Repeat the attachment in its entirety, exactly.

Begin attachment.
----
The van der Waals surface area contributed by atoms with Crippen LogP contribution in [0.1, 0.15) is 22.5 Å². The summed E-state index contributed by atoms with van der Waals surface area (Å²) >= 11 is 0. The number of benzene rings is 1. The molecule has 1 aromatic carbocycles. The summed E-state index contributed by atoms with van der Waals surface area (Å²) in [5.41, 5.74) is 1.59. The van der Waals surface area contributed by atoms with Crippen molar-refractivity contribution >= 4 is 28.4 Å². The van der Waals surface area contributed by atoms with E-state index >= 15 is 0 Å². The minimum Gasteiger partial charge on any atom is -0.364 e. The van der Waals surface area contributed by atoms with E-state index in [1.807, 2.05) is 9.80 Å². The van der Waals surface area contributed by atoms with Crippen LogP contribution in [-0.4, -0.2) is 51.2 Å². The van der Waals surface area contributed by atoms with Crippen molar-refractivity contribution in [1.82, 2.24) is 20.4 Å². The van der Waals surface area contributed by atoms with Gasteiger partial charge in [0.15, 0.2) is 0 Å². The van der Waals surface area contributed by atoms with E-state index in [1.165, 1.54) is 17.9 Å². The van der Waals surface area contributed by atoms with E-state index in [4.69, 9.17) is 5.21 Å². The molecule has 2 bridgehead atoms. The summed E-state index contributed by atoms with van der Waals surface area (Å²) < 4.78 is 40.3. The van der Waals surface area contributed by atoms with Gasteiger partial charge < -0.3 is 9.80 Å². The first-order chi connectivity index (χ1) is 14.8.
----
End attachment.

The van der Waals surface area contributed by atoms with Crippen LogP contribution in [0.1, 0.15) is 22.5 Å². The summed E-state index contributed by atoms with van der Waals surface area (Å²) >= 11 is 0. The number of benzene rings is 1. The molecule has 1 aromatic carbocycles. The summed E-state index contributed by atoms with van der Waals surface area (Å²) in [5.41, 5.74) is 1.59. The van der Waals surface area contributed by atoms with Crippen molar-refractivity contribution >= 4 is 28.4 Å². The van der Waals surface area contributed by atoms with E-state index >= 15 is 0 Å². The minimum Gasteiger partial charge on any atom is -0.364 e. The van der Waals surface area contributed by atoms with E-state index in [1.807, 2.05) is 9.80 Å². The van der Waals surface area contributed by atoms with Crippen LogP contribution in [-0.4, -0.2) is 51.2 Å². The van der Waals surface area contributed by atoms with Crippen molar-refractivity contribution in [1.82, 2.24) is 20.4 Å². The van der Waals surface area contributed by atoms with Gasteiger partial charge in [0.15, 0.2) is 0 Å². The van der Waals surface area contributed by atoms with E-state index in [1.165, 1.54) is 17.9 Å². The van der Waals surface area contributed by atoms with E-state index in [4.69, 9.17) is 5.21 Å². The molecule has 2 bridgehead atoms. The summed E-state index contributed by atoms with van der Waals surface area (Å²) < 4.78 is 40.3. The van der Waals surface area contributed by atoms with Gasteiger partial charge < -0.3 is 9.80 Å². The first-order chi connectivity index (χ1) is 14.8.